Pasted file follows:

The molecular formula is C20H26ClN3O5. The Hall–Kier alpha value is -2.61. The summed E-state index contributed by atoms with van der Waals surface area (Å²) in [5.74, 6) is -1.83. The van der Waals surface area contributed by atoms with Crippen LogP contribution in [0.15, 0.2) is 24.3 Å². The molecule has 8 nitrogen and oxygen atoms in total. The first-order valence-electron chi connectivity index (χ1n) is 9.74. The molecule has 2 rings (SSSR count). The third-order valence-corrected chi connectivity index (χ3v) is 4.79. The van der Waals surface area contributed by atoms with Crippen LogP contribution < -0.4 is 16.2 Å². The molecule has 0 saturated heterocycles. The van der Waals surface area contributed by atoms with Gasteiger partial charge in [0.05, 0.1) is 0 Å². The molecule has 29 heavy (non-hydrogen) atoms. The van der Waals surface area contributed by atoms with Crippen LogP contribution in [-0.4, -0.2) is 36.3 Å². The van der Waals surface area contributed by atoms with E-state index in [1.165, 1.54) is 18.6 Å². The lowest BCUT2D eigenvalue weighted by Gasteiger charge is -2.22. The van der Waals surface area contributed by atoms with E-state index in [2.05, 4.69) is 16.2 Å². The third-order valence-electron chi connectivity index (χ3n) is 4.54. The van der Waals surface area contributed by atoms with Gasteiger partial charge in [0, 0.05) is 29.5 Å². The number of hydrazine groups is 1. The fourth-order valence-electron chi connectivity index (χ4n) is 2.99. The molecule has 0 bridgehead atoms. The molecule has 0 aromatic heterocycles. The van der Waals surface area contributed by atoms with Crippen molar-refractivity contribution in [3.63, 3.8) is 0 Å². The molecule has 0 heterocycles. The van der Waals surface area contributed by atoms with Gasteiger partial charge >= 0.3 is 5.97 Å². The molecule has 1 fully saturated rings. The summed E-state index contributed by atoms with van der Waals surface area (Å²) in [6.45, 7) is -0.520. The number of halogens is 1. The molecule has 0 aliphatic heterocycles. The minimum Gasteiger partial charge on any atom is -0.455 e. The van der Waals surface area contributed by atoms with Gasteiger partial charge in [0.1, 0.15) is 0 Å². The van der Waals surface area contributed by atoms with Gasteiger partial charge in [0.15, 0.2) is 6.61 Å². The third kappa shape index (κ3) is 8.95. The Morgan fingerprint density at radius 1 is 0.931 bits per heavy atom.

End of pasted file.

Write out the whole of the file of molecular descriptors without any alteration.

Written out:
The molecular formula is C20H26ClN3O5. The Hall–Kier alpha value is -2.61. The summed E-state index contributed by atoms with van der Waals surface area (Å²) in [5.74, 6) is -1.83. The van der Waals surface area contributed by atoms with Crippen LogP contribution in [0.15, 0.2) is 24.3 Å². The molecule has 8 nitrogen and oxygen atoms in total. The first-order valence-electron chi connectivity index (χ1n) is 9.74. The molecule has 2 rings (SSSR count). The third-order valence-corrected chi connectivity index (χ3v) is 4.79. The van der Waals surface area contributed by atoms with Crippen LogP contribution < -0.4 is 16.2 Å². The molecule has 0 saturated heterocycles. The van der Waals surface area contributed by atoms with Gasteiger partial charge in [0.05, 0.1) is 0 Å². The molecule has 29 heavy (non-hydrogen) atoms. The van der Waals surface area contributed by atoms with Crippen LogP contribution in [-0.4, -0.2) is 36.3 Å². The van der Waals surface area contributed by atoms with E-state index in [1.165, 1.54) is 18.6 Å². The lowest BCUT2D eigenvalue weighted by Gasteiger charge is -2.22. The van der Waals surface area contributed by atoms with E-state index in [2.05, 4.69) is 16.2 Å². The third-order valence-electron chi connectivity index (χ3n) is 4.54. The van der Waals surface area contributed by atoms with Gasteiger partial charge in [0, 0.05) is 29.5 Å². The number of hydrazine groups is 1. The fourth-order valence-electron chi connectivity index (χ4n) is 2.99. The molecule has 0 bridgehead atoms. The molecule has 0 aromatic heterocycles. The van der Waals surface area contributed by atoms with Crippen molar-refractivity contribution in [3.63, 3.8) is 0 Å². The molecule has 0 heterocycles. The van der Waals surface area contributed by atoms with Gasteiger partial charge >= 0.3 is 5.97 Å². The molecule has 1 fully saturated rings. The summed E-state index contributed by atoms with van der Waals surface area (Å²) in [6.45, 7) is -0.520. The number of halogens is 1. The molecule has 0 aliphatic heterocycles. The minimum Gasteiger partial charge on any atom is -0.455 e. The van der Waals surface area contributed by atoms with Gasteiger partial charge in [0.1, 0.15) is 0 Å². The van der Waals surface area contributed by atoms with Gasteiger partial charge in [0.15, 0.2) is 6.61 Å². The third kappa shape index (κ3) is 8.95. The Morgan fingerprint density at radius 1 is 0.931 bits per heavy atom.